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Symptoms of Intestinal Tuberculosis and its Treatment

Intestinal tuberculosis is a condition when the bacterium Mycobacterium tuberculosis infects the abdominal organs, peritoneum (membranes in the abdominal cavity), and intestines. TB bacteria can spread to the abdominal organs through blood, lymph, or sputum that is ingested. The risk of developing this disease is increased in people who have low body resistance, such as those suffering from malnutrition, diabetes, or HIV.

TB or tuberculosis is one of the most infectious diseases that cause death in the tropics. TB infection generally occurs in the lungs. However, TB bacteria can spread to other organs, especially the pleura (membrane covering the lung), lymph nodes, and intestines.

Symptoms of Intestinal TB

Symptoms of intestinal TB are often non-specific and difficult to distinguish from other intestinal diseases, such as colon cancer and Crohn's disease. But in general, symptoms of intestinal TB can be:

  • Stomach ache
  • Fever
  • Weight loss
  • Constipation
  • Diarrhea
  • Enlarged liver and spleen
  • Bloody bowel movements

In some cases, intestinal TB infection can cause intestinal obstruction which is an emergency condition, with symptoms in the form of a tense stomach, a lump in the stomach, and vomiting.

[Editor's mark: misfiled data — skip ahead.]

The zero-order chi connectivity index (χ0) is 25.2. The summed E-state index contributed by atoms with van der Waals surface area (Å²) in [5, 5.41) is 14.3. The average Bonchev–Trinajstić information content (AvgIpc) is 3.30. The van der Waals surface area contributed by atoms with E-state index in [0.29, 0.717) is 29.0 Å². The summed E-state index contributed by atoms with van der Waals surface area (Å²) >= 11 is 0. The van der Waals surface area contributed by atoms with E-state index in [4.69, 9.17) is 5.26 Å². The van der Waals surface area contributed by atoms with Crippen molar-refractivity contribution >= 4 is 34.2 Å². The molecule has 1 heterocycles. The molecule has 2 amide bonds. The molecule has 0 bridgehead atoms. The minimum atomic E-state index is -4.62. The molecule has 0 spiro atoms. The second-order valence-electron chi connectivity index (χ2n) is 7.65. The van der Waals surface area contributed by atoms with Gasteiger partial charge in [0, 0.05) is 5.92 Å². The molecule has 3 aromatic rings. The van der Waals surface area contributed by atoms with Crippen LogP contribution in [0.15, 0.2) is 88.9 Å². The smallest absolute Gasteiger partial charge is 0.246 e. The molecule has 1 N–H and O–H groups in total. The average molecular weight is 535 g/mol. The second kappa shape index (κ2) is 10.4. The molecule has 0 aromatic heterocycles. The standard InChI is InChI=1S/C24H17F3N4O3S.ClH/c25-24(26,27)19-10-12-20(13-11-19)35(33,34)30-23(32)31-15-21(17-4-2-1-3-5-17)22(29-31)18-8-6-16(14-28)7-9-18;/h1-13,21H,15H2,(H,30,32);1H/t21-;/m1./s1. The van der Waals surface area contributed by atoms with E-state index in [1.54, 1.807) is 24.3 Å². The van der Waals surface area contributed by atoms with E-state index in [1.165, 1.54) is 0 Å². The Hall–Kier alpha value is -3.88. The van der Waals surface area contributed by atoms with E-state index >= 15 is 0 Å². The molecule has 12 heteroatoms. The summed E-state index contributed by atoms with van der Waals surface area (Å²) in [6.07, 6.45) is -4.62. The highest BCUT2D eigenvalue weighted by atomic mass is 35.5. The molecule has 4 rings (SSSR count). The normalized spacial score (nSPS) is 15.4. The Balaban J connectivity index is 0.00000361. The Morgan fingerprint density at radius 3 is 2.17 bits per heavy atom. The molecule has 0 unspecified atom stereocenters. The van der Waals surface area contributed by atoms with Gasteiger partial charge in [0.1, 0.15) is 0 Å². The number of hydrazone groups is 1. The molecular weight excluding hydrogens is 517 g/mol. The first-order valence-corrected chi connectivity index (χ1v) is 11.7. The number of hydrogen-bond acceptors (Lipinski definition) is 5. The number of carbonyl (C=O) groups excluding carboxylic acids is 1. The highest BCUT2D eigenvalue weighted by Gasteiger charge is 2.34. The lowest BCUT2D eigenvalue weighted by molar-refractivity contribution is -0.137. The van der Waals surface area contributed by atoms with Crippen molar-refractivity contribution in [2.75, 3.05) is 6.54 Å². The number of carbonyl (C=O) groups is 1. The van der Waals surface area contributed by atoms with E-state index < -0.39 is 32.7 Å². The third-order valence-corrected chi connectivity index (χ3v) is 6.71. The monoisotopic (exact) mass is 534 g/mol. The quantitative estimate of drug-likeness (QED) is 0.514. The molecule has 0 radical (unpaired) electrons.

How to treat intestinal tuberculosis

Treatment of intestinal tuberculosis still causes much debate. This is because the number of studies examining the treatment of this condition is still very small when compared to research on pulmonary tuberculosis treatment. But in broad outline, the treatment of intestinal TB includes:

The use of antituberculosis drugs

Anti-TB drugs used for intestinal TB are the same as antibiotics for pulmonary TB. Examples of drugs are rifampicin, isoniazid, pyrazinamide, and ethambutol.

The duration of the ideal consumption of antituberculosis drugs to treat intestinal tuberculosis is still being studied. However, research shows that the consumption of antituberculosis drugs for 6 months gives satisfactory results. Treatment for more than 6 months may be needed for intestinal tuberculosis cases with complications.

Surgery

Surgery is needed in cases of intestinal tuberculosis that are accompanied by complications, such as perforation (hole), adhesion (attachment), fistula, bleeding, and obstruction (blockage) of the intestine.

Because the symptoms of intestinal TB are often nonspecific, it helps you to see a doctor immediately to consult and undergo further tests to make sure. Especially if you have a risk of TB.

If you have been taking antituberculosis drugs and are declared cured of intestinal tuberculosis but still feel a tense stomach, pain, nausea, and vomiting, do not hesitate to check yourself back at the doctor. This may be due to the constriction or attachment that continues after intestinal therapy.





References

References

  1. Longhurst, AS. Healthline (2019). Types of Tuberculosis.
  2. Mandavdhare, (2017). Recent Advances in the Diagnosis and Management of Abdominal Tuberculosis. EMJ Gastroenterology.

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